Tom Fletcher Book Club: Witch Wars by Sibeal Pounder

Tom Fletcher Book Club: Witch Wars by Sibeal Pounder

Watch Tom’s Bedtime Story:

Witch Wars by Sibeal Pounder

When Fran the Fabulous Fairy turns up in Tiga Whicabim’s shed to tell her she’s a witch, Tiga doesn’t believe her. Or at least not until Fran points out that TIGA WHICABIM is actually an anagram of I AM A BIG WITCH and magics her away down the drainpipes to compete in Witch Wars – the competition to crown the next Top Witch of Ritzy City.

Read Tom’s Review:

For people those who like Harry Potter, The Witches and The Hunger Games.

Magic. Witches. Hidden worlds down below the sink pipes. What’s not to like! This is a brilliantly magical story that takes you to a completely different world. A great book to get lost in for a while.

Favourite Quote
“‘You can come back any time,’ Fran said with a smile, ‘apart from on Wednesdays. This room doesn’t exist on Wednesdays.’”

PARENTS: Looking for strong female role models? All the characters in Witch Wars are female…like the dinosaurs in Jurassic Park. Or so they thought. Seriously though, not a dude in sight in this book. Girl power!

Read an Extract from Witch Wars:

1

Down the Plughole

It would have been very difficult to spot Fran the fairy on the day this story begins. Her dress may have been puffy, her hair may have been huge, but she was barely the size of a small potato.

Fran and her leaf were on a mission.

Fran was slowly sidestepping across a garden lawn, holding a large, limp leaf in front of her. She didn’t want the owner of the garden to see her because Miss Heks was a terrible old woman with a grim face and size eleven shoes. If she had seen Fran she would’ve squashed her immediately.

Fran and her leaf were on a mission. There was something very important in the shed at the bottom of Miss Heks’s garden. That something was a girl called Tiga Whicabim.

‘You!’ Tiga said, pointing at a slug that was sliding its way across an old stone sink. ‘You will be the star of my show! You will play the role of Beryl, an ambitious dancer with severe hiccups.’

Tiga had been in the shed for hours. The evil Miss Heks had been her guardian for as long as Tiga could remember and she had quickly learned to keep out of her way. If she didn’t, the old bat would make her sew up the holes in her disgusting, scratchy dresses. Or she would force Tiga to run up and down the garden in her gigantic, ugly shoes, bellowing things like ‘FASTER!’ and ‘OH, DID YOU TRIP?’ from the kitchen window.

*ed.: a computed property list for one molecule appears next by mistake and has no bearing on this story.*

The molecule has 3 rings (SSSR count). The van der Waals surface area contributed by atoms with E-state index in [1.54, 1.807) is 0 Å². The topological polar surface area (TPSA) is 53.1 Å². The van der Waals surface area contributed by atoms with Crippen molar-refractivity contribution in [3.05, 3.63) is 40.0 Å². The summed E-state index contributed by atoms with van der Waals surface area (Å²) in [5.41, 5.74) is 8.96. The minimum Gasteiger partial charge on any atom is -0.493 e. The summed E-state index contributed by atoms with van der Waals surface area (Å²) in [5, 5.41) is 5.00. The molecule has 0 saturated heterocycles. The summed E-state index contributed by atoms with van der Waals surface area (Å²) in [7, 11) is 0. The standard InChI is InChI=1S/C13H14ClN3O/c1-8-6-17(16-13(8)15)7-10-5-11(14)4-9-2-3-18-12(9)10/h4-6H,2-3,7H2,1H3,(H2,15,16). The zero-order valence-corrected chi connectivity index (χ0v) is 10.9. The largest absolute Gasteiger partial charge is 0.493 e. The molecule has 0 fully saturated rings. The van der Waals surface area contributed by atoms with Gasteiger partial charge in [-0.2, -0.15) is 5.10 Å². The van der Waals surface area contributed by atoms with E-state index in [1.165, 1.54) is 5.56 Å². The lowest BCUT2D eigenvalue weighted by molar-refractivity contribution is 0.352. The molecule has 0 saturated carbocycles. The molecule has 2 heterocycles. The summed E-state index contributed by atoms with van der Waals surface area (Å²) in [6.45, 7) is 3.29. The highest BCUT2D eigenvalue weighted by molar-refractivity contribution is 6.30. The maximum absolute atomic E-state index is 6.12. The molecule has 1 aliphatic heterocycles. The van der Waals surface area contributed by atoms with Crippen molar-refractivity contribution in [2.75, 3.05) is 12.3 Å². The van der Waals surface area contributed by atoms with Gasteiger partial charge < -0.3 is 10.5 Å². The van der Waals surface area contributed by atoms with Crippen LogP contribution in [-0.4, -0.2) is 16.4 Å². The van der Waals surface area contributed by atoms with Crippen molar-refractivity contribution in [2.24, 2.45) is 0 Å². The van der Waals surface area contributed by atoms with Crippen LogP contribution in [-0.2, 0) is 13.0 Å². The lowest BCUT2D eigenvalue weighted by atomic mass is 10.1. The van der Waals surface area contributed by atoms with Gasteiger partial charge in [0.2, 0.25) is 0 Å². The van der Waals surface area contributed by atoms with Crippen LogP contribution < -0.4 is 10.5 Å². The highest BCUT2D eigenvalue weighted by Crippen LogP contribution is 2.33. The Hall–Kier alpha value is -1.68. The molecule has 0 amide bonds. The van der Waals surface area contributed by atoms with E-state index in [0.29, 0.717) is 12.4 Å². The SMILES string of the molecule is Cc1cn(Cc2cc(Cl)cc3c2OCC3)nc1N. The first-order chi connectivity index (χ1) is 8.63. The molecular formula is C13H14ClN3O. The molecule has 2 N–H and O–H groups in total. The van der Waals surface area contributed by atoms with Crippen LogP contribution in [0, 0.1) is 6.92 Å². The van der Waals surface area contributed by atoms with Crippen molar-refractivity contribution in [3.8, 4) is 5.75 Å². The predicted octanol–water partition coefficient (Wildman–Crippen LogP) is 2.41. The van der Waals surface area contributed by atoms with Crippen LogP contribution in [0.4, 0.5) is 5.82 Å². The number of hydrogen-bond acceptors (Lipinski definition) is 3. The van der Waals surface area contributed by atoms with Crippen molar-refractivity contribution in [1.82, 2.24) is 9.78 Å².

Tiga shone a torch on the slug.

‘You are going to be the best actor the world has ever seen!’ she cried.

Fran sighed when she saw that.

Not because she’d finally found Tiga, after a long and perilous journey that had almost ended with her being eaten by a dog.

No, the reason Fran sighed was because she loved a bit of acting!

Despite her small size, Fran was a big deal in the world of show business. Everyone called her Fran the Fabulous Fairy (a name she had made up for herself). She had hosted many award-winning TV shows like Cooking for Tiny People and The Squashed and the Swatted and she’d played the lead role in Glittery Sue – a tragic drama about a small lady called Sue who got some glitter in her hair and couldn’t get it out again.

‘An actor you say!’ Fran said, making Tiga jump.

Tiga stared, mouth open, at the small person that marched across the shed and – very ungracefully, and with much grunting – climbed up the leg of her trusty old rocking chair.

Fran stretched out a hand.

‘Very delighted to meet you, Tiga! Now, it’s pronounced Teega, isn’t it? That’s what I thought! I’m very good at names and absolutely everything else. I’m Fran the Fabulous Fairy. But you can call me Fran. Or Fabulous. BUT NEVER JUST FAIRY. I hate that.’

Tiga tried to avoid eye contact and instead looked at the slug. She couldn’t be sure, but it looked a lot like it was shaking its head at her.

Tiga, understandably, assumed she had gone mad. Or at the very least fallen asleep.

She squinted at the little thing with big hair and then looked to the slug for reassurance, but it was sliding its way across the floor as if it knew exactly who Fran was, and was trying to escape.

‘I don’t think,’ Fran said, pointing at the slug, ‘that she should be acting in the lead role. She is slimy and not paying much attention.’